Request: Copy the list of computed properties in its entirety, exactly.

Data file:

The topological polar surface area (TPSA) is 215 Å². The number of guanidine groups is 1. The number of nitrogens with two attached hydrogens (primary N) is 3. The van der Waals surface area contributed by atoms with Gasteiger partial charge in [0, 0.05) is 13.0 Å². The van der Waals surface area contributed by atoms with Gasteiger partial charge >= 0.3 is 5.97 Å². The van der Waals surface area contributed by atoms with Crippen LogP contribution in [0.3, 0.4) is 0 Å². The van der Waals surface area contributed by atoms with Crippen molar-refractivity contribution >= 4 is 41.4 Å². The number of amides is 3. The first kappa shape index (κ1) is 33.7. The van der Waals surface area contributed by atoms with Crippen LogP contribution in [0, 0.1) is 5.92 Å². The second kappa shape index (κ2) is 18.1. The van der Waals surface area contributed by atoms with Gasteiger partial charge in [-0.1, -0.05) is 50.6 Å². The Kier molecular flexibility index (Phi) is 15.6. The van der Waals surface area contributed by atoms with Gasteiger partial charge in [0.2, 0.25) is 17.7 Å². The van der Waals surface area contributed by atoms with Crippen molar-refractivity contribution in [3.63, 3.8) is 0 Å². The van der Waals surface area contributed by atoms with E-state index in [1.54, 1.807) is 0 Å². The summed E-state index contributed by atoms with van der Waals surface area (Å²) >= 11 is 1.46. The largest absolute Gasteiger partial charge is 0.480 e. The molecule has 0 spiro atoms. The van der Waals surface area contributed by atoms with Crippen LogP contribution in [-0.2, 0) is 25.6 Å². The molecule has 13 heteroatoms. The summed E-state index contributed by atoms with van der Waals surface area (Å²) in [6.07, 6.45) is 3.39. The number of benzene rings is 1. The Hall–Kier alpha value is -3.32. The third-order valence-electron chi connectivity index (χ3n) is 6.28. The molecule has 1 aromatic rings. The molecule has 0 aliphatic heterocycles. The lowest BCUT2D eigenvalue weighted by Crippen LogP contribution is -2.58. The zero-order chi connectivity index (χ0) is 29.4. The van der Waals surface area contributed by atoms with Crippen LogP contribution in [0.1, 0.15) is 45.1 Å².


The topological polar surface area (TPSA) is 215 Å². The number of guanidine groups is 1. The number of nitrogens with two attached hydrogens (primary N) is 3. The van der Waals surface area contributed by atoms with Gasteiger partial charge in [0, 0.05) is 13.0 Å². The van der Waals surface area contributed by atoms with Gasteiger partial charge >= 0.3 is 5.97 Å². The van der Waals surface area contributed by atoms with Crippen LogP contribution in [0.3, 0.4) is 0 Å². The van der Waals surface area contributed by atoms with Crippen molar-refractivity contribution >= 4 is 41.4 Å². The number of amides is 3. The first kappa shape index (κ1) is 33.7. The van der Waals surface area contributed by atoms with Crippen LogP contribution in [0, 0.1) is 5.92 Å². The second kappa shape index (κ2) is 18.1. The van der Waals surface area contributed by atoms with Gasteiger partial charge in [-0.1, -0.05) is 50.6 Å². The Kier molecular flexibility index (Phi) is 15.6. The van der Waals surface area contributed by atoms with Gasteiger partial charge in [0.2, 0.25) is 17.7 Å². The van der Waals surface area contributed by atoms with Crippen molar-refractivity contribution in [3.63, 3.8) is 0 Å². The van der Waals surface area contributed by atoms with E-state index in [1.54, 1.807) is 0 Å². The summed E-state index contributed by atoms with van der Waals surface area (Å²) >= 11 is 1.46. The largest absolute Gasteiger partial charge is 0.480 e. The molecule has 0 spiro atoms. The van der Waals surface area contributed by atoms with Crippen LogP contribution in [-0.2, 0) is 25.6 Å². The molecule has 13 heteroatoms. The summed E-state index contributed by atoms with van der Waals surface area (Å²) in [6.07, 6.45) is 3.39. The number of benzene rings is 1. The Hall–Kier alpha value is -3.32. The third-order valence-electron chi connectivity index (χ3n) is 6.28. The molecule has 1 aromatic rings. The molecule has 0 aliphatic heterocycles. The lowest BCUT2D eigenvalue weighted by Crippen LogP contribution is -2.58. The zero-order chi connectivity index (χ0) is 29.4. The van der Waals surface area contributed by atoms with Crippen LogP contribution in [0.1, 0.15) is 45.1 Å².